Comparing Self-Defence and Necessity in English and South African Law – R v Riddell  1 All ER 62;  EWCA Crim 413
Keywords:dangerous weapon legislation, motor vehicle, weapon of death, defences of self-defence and duress, private defence and necessity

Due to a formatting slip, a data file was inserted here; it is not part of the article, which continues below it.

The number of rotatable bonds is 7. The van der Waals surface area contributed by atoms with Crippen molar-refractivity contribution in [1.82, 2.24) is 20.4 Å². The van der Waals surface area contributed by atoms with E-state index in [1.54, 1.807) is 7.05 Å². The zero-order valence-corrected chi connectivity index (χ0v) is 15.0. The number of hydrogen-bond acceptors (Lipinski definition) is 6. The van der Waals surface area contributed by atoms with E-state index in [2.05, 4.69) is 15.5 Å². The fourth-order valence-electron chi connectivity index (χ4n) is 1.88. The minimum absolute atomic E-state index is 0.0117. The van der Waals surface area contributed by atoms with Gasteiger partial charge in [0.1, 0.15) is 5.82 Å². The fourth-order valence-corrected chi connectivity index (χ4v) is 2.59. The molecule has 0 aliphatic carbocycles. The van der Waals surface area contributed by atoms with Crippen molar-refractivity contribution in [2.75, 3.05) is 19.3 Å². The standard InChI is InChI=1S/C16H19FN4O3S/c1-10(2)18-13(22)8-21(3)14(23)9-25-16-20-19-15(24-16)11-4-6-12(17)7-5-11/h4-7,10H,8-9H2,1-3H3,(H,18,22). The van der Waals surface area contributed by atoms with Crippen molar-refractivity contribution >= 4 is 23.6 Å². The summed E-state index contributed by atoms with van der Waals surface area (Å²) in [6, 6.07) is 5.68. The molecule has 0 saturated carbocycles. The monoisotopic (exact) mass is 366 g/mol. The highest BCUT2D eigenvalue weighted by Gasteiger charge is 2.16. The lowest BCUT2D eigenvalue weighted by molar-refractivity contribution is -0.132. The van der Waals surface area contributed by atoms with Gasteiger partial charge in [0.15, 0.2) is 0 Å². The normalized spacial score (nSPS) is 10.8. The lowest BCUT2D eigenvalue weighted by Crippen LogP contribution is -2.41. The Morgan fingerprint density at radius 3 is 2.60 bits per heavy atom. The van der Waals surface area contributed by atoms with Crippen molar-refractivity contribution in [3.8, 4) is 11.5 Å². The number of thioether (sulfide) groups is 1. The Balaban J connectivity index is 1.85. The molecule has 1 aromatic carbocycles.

Although a motor vehicle has been held not to be a “dangerous weapon” in terms of the dangerous weapon legislation, a motor vehicle can certainly be used as a “weapon of death”. Can a motor vehicle then also be used as a means of defending one’s interests that are under attack? This is the issue that arose in the English case of R v Riddell  1 All ER 62;  EWCA Crim 413, which is examined below in the broader context of a comparison between English and South African law on the defences of self-defence and duress, and private defence and necessity, respectively. (As is customarily the case, in this contribution the person accused of a crime is referred to as “the accused” where South African law is under discussion, and as “the defendant” where English law is discussed.)
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